You can also use a Lyman type "M" die to expand the necks, and the slightly larger step helps when seating the bullets and reducing runout. Normally when using a type "M" die you push the neck over the first step and then using the second step to flare the case mouth for cast bullets. With jacketed bullets you just slightly start the neck on to the first step. And this opens the case mouth slightly and the bullets seats with less effort and reduces runout during the seating operation.

Various3_zpsi85oz4p6.png


The two methods above push downward when expanding the necks and the Sinclair expander die allows the mandrel to float and self center in the case neck. The type "M" die has a fixed mandrel but I have seen no increase in runout using either type expander.

I use the Lyman type "M" die when loading for my AR15 A2 HBAR to help decrease any runout when seating bullets.

Another part of the low mounted expanders is if there are any dings in the extractor groove the shell holder will cause the case to tip even more. With the Forster high mounted expander system this greatly reduces any influence the shell holder and defects in the extractor groove have. Camp Perry trick for reducing neck runout on chewed up semiauto brass. :)
 

4xforfun

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Oct 1, 2007
Messages
1,482
I know mandrels are a separate die. So if I have a 284 spent case and put the mandrel through it nothing will happen b/c the shoulder is already blown beyond .284,


EXACTLY. Then this piece of brass you just described obviously doesn't have a dent in it or a portion of it would be LESS than .284. The point of using the mandrel is to open up a piece of brass THAT IS DENTED, AND ONLY THE PIECE OF BRASS THAT IS DENTED!! It opens that piece of brass to .284 like the rest of your brass and you don't have to worry about neck tension issues due to dented case mouths. It is ready to be FL/neck sized with the rest of the cases. Other than this purpose, an expander mandrel has no other purpose in the reloading cycle.

You are making this WAY more complecated than it is!! lightbulb

Simple...get rid of the old fashoned reloading die with the expander ball on the decapping pin and replace it with a bushing die. Now you can control neck tension with the propper bushing. If you have a couple of cases that have dents...and this bothers you, iron out the dents with the tool described above BEFORE sizing.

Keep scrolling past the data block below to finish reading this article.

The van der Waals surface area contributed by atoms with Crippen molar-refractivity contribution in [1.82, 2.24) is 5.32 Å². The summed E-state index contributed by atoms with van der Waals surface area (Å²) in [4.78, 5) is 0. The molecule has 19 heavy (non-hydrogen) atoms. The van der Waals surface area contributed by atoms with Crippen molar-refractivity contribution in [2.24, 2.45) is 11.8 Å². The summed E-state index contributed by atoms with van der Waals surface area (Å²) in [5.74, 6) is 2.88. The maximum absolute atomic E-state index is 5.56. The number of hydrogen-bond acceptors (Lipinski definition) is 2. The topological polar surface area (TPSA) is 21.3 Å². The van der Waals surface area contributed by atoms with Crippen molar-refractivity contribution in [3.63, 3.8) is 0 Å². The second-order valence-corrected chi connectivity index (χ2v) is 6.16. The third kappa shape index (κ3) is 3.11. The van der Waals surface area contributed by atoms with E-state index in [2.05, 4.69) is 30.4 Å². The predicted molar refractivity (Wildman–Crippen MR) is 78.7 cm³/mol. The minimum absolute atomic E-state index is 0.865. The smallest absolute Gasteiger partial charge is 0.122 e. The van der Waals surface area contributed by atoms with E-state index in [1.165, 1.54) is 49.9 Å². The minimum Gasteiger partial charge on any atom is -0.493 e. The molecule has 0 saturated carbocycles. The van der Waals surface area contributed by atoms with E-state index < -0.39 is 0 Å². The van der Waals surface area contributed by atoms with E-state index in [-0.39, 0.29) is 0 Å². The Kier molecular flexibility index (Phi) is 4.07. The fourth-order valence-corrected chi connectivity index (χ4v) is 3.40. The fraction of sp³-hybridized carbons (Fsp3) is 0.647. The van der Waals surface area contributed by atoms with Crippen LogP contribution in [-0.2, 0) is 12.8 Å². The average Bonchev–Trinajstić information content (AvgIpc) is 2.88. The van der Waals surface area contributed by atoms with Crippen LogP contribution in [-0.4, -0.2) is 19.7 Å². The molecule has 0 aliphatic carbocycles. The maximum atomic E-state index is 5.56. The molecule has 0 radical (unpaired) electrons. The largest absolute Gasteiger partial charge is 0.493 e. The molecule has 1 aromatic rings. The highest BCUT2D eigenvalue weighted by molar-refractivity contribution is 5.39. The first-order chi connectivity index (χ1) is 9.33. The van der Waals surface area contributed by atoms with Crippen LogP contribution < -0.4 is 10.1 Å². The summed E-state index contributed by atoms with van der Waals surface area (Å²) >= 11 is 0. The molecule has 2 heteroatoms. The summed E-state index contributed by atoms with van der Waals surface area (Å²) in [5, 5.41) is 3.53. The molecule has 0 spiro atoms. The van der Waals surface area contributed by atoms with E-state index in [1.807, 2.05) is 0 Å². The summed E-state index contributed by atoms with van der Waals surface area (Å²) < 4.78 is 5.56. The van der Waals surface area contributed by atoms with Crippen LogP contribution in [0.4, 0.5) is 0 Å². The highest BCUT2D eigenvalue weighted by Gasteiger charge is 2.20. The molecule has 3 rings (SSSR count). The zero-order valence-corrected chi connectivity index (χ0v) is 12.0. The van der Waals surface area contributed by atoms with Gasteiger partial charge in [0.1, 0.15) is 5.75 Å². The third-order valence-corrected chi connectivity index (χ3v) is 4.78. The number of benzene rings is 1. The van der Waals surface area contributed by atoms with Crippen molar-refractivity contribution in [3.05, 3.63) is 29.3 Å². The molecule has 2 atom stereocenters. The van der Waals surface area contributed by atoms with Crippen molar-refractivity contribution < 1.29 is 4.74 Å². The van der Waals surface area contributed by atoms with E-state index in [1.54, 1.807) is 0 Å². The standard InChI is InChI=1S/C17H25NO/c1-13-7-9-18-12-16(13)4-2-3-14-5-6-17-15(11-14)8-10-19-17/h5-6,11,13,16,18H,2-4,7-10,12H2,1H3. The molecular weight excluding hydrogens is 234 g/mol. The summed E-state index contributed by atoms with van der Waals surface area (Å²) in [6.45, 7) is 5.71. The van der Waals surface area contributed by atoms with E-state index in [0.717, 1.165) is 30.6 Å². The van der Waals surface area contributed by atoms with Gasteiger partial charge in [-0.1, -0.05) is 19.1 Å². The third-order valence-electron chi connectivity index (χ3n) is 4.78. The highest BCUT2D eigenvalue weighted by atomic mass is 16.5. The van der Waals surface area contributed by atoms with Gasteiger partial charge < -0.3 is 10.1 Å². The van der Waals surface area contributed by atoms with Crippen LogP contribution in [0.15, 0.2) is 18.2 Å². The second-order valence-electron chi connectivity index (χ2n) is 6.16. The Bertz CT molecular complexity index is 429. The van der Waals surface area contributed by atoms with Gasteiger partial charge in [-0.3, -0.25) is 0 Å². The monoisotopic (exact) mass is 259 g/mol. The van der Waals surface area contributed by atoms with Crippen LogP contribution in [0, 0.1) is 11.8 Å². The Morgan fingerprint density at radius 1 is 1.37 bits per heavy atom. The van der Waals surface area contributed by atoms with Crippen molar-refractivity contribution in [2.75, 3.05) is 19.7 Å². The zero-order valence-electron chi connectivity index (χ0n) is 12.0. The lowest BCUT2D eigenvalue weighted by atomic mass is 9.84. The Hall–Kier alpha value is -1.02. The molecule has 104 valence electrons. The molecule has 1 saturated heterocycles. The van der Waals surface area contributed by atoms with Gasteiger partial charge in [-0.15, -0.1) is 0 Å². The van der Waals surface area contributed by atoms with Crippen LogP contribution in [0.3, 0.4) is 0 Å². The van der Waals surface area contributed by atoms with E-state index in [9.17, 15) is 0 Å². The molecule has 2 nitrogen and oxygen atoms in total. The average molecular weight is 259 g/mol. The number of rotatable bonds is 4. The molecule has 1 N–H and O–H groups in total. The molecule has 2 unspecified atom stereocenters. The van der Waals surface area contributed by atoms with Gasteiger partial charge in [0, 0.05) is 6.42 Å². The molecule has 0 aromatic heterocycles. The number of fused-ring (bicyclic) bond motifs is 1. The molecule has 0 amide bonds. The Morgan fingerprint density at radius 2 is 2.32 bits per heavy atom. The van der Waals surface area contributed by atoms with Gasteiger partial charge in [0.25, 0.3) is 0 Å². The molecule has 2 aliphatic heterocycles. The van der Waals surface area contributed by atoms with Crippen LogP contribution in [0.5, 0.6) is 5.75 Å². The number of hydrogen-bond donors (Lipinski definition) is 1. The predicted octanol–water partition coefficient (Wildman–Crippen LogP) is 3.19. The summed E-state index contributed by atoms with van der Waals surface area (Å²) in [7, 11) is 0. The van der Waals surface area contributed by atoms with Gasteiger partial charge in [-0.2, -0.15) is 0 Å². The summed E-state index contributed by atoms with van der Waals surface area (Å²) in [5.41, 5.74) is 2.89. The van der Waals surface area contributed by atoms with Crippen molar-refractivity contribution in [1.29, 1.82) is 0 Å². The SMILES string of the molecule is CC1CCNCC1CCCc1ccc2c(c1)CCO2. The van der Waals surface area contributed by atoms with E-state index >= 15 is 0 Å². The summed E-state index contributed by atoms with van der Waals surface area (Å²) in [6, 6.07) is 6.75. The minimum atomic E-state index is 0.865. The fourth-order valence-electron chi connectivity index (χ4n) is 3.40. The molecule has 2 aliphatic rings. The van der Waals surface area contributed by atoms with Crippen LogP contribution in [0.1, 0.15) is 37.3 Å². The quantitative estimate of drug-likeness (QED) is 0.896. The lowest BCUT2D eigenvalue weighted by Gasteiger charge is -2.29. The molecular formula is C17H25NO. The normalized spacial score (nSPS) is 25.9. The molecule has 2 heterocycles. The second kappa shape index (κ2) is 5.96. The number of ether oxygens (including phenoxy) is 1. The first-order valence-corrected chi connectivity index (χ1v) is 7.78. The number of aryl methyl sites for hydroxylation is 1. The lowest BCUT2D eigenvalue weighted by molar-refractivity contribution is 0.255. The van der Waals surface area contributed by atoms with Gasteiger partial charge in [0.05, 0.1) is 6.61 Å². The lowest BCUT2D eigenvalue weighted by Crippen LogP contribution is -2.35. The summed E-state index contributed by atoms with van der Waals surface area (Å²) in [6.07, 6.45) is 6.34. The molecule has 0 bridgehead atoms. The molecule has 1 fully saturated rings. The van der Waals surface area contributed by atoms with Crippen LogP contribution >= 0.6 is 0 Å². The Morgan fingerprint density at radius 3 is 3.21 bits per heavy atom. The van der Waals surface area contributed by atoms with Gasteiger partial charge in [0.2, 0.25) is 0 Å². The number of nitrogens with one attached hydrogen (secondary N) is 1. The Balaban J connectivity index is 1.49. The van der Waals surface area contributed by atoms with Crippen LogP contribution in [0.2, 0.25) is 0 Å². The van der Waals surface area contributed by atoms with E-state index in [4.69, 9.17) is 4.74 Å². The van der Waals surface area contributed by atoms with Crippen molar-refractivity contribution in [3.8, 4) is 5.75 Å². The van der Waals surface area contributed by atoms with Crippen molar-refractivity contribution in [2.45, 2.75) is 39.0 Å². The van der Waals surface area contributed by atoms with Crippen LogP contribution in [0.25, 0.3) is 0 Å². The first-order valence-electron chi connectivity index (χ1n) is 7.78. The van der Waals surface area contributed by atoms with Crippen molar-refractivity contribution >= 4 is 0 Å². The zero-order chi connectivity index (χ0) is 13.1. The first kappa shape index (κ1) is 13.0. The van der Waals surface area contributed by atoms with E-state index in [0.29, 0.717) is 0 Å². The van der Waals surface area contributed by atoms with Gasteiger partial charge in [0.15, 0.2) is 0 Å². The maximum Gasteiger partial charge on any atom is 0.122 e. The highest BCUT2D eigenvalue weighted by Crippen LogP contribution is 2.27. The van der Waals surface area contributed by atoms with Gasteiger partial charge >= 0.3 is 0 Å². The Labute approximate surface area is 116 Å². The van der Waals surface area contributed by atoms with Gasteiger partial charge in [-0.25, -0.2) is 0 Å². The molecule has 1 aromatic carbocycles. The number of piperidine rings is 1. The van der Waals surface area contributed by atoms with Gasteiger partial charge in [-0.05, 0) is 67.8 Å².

SIMPLE, and pretty much every benchrest shooter that I know uses this method.
 

bigedp51

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1,022
The point of using the mandrel is to open up a piece of brass THAT IS DENTED, AND ONLY THE PIECE OF BRASS THAT IS DENTED!! It opens that piece of brass to .284 like the rest of your brass and you don't have to worry about neck tension issues due to dented case mouths. It is ready to be FL/neck sized with the rest of the cases. Other than this purpose, an expander mandrel has no other purpose in the reloading cycle.

Mandrel expander dies can and are used for just expanding the case necks and reducing neck runout, and not just used for neck turning. And many reloaders at accurateshooter.com expand their necks with expander dies.

Expander Mandrels and Neck Tension within AccurateShooter.com

Watch the Sinclair video at the link below.

Sinclair Expander Dies
Straighten out bent case mouths, create uniform neck tension and properly size your case necks for turning with the Sinclair Expander Dies.

http://www.sinclairintl.com/GunTech/Sinclair-Expander-Dies/detail.htm?lid=14794
 

Bart B

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Dec 25, 2005
Messages
2,763
Some folks using FL dies with traditional stem and expander balls deprime fired cases then clean them before resizing them. They'll back up the decapping stem with the expander to about 1/16" below the shoulder of a case all the way up into the FL die. That keeps the case neck pretty well centered on the expander ball as it's pulled down and out of the die.

The straightest necks on bottleneck cases are typically made with gelded FL dies; no balls whatsoever. Their necks' are a couple thousandths smaller than that of a loaded round. This way also has half the work hardening of case necks; they're only sized once - down; not down then back up to a larger diameter.
 

4xforfun

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Oct 1, 2007
Messages
1,482
Mandrel expander dies can and are used for just expanding the case necks and reducing neck runout, and not just used for neck turning. And many reloaders at accurateshooter.com expand their necks with expander dies.

perly size your case necks for turning with the Sinclair Expander Dies.

http://www.sinclairintl.com/GunTech/Sinclair-Expander-Dies/detail.htm?lid=14794


I fully undederstand that. But, in this thread...when I dropped in, the concern was dented necks and the fact that bushing dies can not fix them. I agreed, and then explained my solution to this problem and how I use my expander mandrels to fix the dented brass. I understand that there are MANY ways to use this tool....probably some I haven't even considered.
Thanks,
Tod
 

bigedp51

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Dec 10, 2010
Messages
1,022
Some folks using FL dies with traditional stem and expander balls deprime fired cases then clean them before resizing them. They'll back up the decapping stem with the expander to about 1/16" below the shoulder of a case all the way up into the FL die. That keeps the case neck pretty well centered on the expander ball as it's pulled down and out of the die.

The straightest necks on bottleneck cases are typically made with gelded FL dies; no balls whatsoever. Their necks' are a couple thousandths smaller than that of a loaded round. This way also has half the work hardening of case necks; they're only sized once - down; not down then back up to a larger diameter.

Below on the left is a .223 RCBS expander and spindle assembly raised to its maximum height. On the right is the Forster spindle at the correct height to enter the case neck while the neck of the die is holding the neck of the case.